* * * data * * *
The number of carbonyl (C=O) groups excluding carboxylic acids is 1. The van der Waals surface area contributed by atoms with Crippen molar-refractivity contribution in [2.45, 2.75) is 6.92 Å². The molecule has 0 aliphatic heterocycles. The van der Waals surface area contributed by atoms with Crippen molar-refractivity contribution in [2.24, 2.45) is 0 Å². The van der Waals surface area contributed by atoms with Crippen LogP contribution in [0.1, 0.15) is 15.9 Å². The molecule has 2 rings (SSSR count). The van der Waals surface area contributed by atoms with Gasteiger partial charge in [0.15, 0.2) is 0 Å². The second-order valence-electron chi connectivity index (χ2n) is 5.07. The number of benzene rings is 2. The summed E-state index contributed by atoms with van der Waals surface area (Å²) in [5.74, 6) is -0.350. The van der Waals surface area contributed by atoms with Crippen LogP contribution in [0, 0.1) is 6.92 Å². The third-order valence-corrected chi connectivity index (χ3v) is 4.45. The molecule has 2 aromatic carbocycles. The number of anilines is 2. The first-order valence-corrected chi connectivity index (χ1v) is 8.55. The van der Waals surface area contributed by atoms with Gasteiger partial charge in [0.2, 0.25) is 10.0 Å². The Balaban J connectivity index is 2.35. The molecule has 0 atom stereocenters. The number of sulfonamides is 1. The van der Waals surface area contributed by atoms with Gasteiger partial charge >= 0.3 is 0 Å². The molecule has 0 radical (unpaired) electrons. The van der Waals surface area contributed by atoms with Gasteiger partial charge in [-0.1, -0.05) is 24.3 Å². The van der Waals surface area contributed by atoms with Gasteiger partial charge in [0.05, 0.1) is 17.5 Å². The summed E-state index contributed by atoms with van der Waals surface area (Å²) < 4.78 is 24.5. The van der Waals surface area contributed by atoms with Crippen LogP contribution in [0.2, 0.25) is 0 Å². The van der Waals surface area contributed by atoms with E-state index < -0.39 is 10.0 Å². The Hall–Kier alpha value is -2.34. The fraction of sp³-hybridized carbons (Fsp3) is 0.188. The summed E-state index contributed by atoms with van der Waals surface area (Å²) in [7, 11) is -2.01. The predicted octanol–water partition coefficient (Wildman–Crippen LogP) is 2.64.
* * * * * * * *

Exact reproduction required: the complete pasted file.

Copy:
The number of carbonyl (C=O) groups excluding carboxylic acids is 1. The van der Waals surface area contributed by atoms with Crippen molar-refractivity contribution in [2.45, 2.75) is 6.92 Å². The molecule has 0 aliphatic heterocycles. The van der Waals surface area contributed by atoms with Crippen molar-refractivity contribution in [2.24, 2.45) is 0 Å². The van der Waals surface area contributed by atoms with Crippen LogP contribution in [0.1, 0.15) is 15.9 Å². The molecule has 2 rings (SSSR count). The van der Waals surface area contributed by atoms with Gasteiger partial charge in [0.15, 0.2) is 0 Å². The second-order valence-electron chi connectivity index (χ2n) is 5.07. The number of benzene rings is 2. The summed E-state index contributed by atoms with van der Waals surface area (Å²) in [5.74, 6) is -0.350. The van der Waals surface area contributed by atoms with Crippen LogP contribution in [0, 0.1) is 6.92 Å². The third-order valence-corrected chi connectivity index (χ3v) is 4.45. The molecule has 2 aromatic carbocycles. The number of anilines is 2. The first-order valence-corrected chi connectivity index (χ1v) is 8.55. The van der Waals surface area contributed by atoms with Gasteiger partial charge in [0.2, 0.25) is 10.0 Å². The Balaban J connectivity index is 2.35. The molecule has 0 atom stereocenters. The number of sulfonamides is 1. The van der Waals surface area contributed by atoms with Gasteiger partial charge >= 0.3 is 0 Å². The molecule has 0 radical (unpaired) electrons. The van der Waals surface area contributed by atoms with Gasteiger partial charge in [-0.1, -0.05) is 24.3 Å². The van der Waals surface area contributed by atoms with Gasteiger partial charge in [0.05, 0.1) is 17.5 Å². The summed E-state index contributed by atoms with van der Waals surface area (Å²) < 4.78 is 24.5. The van der Waals surface area contributed by atoms with Crippen LogP contribution in [0.2, 0.25) is 0 Å². The van der Waals surface area contributed by atoms with E-state index < -0.39 is 10.0 Å². The Hall–Kier alpha value is -2.34. The fraction of sp³-hybridized carbons (Fsp3) is 0.188. The summed E-state index contributed by atoms with van der Waals surface area (Å²) in [7, 11) is -2.01. The predicted octanol–water partition coefficient (Wildman–Crippen LogP) is 2.64.